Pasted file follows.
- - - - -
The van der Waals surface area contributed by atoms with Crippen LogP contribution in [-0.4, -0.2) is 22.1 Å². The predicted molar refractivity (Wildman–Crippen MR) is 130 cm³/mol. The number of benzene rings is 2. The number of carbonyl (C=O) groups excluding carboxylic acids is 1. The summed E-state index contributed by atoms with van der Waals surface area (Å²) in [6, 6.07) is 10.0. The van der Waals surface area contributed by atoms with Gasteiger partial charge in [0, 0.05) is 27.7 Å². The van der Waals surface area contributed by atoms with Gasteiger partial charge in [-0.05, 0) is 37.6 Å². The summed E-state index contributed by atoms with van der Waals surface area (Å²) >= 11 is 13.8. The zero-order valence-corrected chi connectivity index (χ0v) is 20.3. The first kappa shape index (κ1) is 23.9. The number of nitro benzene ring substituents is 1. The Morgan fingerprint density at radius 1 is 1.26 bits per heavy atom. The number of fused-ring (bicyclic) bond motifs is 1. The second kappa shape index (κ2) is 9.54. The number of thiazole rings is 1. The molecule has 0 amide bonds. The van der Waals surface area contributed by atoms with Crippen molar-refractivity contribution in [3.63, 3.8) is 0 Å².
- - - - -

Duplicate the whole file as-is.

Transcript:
The van der Waals surface area contributed by atoms with Crippen LogP contribution in [-0.4, -0.2) is 22.1 Å². The predicted molar refractivity (Wildman–Crippen MR) is 130 cm³/mol. The number of benzene rings is 2. The number of carbonyl (C=O) groups excluding carboxylic acids is 1. The summed E-state index contributed by atoms with van der Waals surface area (Å²) in [6, 6.07) is 10.0. The van der Waals surface area contributed by atoms with Gasteiger partial charge in [0, 0.05) is 27.7 Å². The van der Waals surface area contributed by atoms with Gasteiger partial charge in [-0.05, 0) is 37.6 Å². The summed E-state index contributed by atoms with van der Waals surface area (Å²) >= 11 is 13.8. The zero-order valence-corrected chi connectivity index (χ0v) is 20.3. The first kappa shape index (κ1) is 23.9. The number of nitro benzene ring substituents is 1. The Morgan fingerprint density at radius 1 is 1.26 bits per heavy atom. The number of fused-ring (bicyclic) bond motifs is 1. The second kappa shape index (κ2) is 9.54. The number of thiazole rings is 1. The molecule has 0 amide bonds. The van der Waals surface area contributed by atoms with Crippen molar-refractivity contribution in [3.63, 3.8) is 0 Å².